A child sits in a classroom trying to listen to the teacher or be involved with classmates. The youngster’s stomach makes a low growling sound. The thought that comes into the youth’s mind is not the lesson being worked on, but of hunger. A child in one of our schools should not be in a position of being distracted because they are not getting the food they need. Yes, this does occur in our “affluent” community, but there are nonprofit organizations working hard to see that it does not happen.
There are more than 1,800 students attending schools in the Issaquah School District who participate in the free and reduced lunch program. It is easy to assume that there are more than 1,800 students who are eligible for the program, but whose families have not applied. This could be for several reasons, one possibly being pride.
The free and reduced lunch program certainly helps with this group of students. However, what about during vacation time? The Issaquah Food & Clothing Bank is attempting to help with these situations. During each week of the summer they offer eligible families one bag of food for each school age child. These bags contain enough food for a week of breakfast, lunch, and snacks. According to Cori Walters, Executive Director of the Issaquah Food & Clothing Bank, this past summer 250 bags were distributed each week. However, with 1800 students in the free and reduced lunch programs, she is aware more needs to be done to reach out to the families.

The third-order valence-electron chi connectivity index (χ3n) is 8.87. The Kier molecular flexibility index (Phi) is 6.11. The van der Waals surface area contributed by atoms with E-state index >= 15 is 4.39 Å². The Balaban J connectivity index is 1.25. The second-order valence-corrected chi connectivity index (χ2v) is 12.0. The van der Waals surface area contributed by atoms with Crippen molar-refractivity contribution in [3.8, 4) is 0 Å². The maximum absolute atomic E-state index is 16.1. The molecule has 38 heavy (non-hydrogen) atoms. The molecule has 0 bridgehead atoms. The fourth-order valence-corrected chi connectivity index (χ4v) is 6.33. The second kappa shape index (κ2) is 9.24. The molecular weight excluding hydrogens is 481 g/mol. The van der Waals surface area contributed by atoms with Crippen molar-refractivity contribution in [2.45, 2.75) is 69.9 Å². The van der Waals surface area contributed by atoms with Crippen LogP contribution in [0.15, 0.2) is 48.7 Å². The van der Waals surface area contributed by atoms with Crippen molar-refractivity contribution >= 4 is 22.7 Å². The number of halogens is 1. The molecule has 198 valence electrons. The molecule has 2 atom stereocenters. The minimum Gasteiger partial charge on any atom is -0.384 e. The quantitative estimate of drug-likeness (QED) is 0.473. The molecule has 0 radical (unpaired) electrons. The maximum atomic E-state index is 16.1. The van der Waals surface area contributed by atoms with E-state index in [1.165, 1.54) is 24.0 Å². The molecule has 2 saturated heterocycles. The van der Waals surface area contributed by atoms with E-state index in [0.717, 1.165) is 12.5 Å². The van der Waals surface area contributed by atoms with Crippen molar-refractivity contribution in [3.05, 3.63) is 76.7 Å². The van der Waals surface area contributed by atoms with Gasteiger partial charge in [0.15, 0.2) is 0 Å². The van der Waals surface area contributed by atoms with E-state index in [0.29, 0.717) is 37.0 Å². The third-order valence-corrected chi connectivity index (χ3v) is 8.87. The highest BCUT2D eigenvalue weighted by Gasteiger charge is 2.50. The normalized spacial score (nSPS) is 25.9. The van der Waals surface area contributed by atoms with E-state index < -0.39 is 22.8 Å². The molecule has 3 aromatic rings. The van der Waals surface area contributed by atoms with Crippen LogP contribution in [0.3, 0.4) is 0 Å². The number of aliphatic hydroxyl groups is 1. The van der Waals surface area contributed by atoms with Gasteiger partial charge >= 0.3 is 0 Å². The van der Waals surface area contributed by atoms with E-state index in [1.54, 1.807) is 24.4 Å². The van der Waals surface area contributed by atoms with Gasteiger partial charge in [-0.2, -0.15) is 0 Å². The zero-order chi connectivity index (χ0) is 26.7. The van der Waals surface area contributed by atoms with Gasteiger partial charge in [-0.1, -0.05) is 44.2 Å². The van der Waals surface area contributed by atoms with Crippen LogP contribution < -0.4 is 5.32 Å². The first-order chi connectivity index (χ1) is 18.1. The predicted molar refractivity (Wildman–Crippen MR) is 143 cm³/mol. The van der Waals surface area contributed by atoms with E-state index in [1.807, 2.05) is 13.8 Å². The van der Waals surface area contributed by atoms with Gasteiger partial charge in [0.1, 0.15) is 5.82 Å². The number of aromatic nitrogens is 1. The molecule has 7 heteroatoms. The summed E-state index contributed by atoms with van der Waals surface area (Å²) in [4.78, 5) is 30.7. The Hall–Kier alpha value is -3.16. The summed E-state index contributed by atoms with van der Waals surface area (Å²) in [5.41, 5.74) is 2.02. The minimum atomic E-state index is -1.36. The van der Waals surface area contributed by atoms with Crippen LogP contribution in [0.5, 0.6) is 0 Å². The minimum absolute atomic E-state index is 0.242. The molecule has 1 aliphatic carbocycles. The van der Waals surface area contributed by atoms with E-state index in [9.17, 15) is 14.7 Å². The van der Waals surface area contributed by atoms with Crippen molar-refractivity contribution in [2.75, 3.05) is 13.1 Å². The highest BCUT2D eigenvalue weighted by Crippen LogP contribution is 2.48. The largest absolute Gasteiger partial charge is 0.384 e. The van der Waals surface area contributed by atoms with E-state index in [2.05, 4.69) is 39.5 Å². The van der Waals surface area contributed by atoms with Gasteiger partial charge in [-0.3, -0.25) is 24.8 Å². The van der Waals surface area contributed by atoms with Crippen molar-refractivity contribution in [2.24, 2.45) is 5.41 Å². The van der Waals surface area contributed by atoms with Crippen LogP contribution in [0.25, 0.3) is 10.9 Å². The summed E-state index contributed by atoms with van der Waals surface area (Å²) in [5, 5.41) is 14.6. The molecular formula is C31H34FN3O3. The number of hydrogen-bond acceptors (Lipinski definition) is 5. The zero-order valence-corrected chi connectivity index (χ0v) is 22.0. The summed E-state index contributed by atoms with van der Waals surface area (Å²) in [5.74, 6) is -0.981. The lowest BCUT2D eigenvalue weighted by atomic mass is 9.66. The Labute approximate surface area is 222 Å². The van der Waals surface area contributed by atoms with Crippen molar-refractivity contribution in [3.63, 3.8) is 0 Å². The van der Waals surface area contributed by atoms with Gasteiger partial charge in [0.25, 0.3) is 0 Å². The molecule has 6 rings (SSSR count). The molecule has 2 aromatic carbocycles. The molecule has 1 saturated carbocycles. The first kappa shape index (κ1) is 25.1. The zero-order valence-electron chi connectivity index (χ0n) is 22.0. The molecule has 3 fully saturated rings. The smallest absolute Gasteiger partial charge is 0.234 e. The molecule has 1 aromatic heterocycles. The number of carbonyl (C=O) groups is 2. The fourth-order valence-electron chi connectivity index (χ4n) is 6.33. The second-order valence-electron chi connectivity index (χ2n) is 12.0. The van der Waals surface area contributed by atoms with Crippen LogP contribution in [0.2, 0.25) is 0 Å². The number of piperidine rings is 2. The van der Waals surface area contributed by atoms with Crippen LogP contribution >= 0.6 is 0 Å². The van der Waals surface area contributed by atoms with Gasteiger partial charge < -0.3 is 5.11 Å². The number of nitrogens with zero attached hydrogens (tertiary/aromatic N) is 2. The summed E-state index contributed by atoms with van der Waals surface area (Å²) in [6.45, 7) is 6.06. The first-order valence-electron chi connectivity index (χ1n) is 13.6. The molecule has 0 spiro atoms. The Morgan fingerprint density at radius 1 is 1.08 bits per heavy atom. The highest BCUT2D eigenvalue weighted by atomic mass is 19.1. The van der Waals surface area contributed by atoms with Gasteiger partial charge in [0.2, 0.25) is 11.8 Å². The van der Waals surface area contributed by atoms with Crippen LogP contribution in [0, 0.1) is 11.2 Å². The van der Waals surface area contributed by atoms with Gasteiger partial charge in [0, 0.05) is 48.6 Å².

Another program the Food Bank coordinates is called “Lunch for the Break.” At the beginning of the major school breaks, eligible children receive a box of food to be used during the vacation.
A third program to help fight school children’s hunger is sponsored by the Issaquah Schools Foundation. The Foundation asks businesses and organizations in the community to support a school in the “Breakfast Bar” program. These groups donate nutritional bars to each of the participating schools. These bars are available to students who have not had breakfast, or who a teacher identifies as needing some additional nutrition during the day.
Poor eating habits, low family income, joblessness, and homelessness are some of the reasons we have hungry children in the schools. The One Night Count conducted in King County found more than 10,000 homeless. There were probably many more not counted. That is potential for a lot of hungry kids.
In our community the Issaquah Food & Clothing bank is a leader in advocating for these families and their children. Eastside Baby Corner and Issaquah Compassion House are two other organizations working toward assisting with this problem. These are just a few of the organizations the Kiwanis Club of Providence Point supports in its mission to serve the children of the world. The programs mentioned above have all received help from our local Kiwanis club.
What can individuals do to help deal with this problem? One way is to support groups which are working hard to advocate for these children and their families. The assistance can either be financial, volunteer time, or both. Hunger should not be acceptable.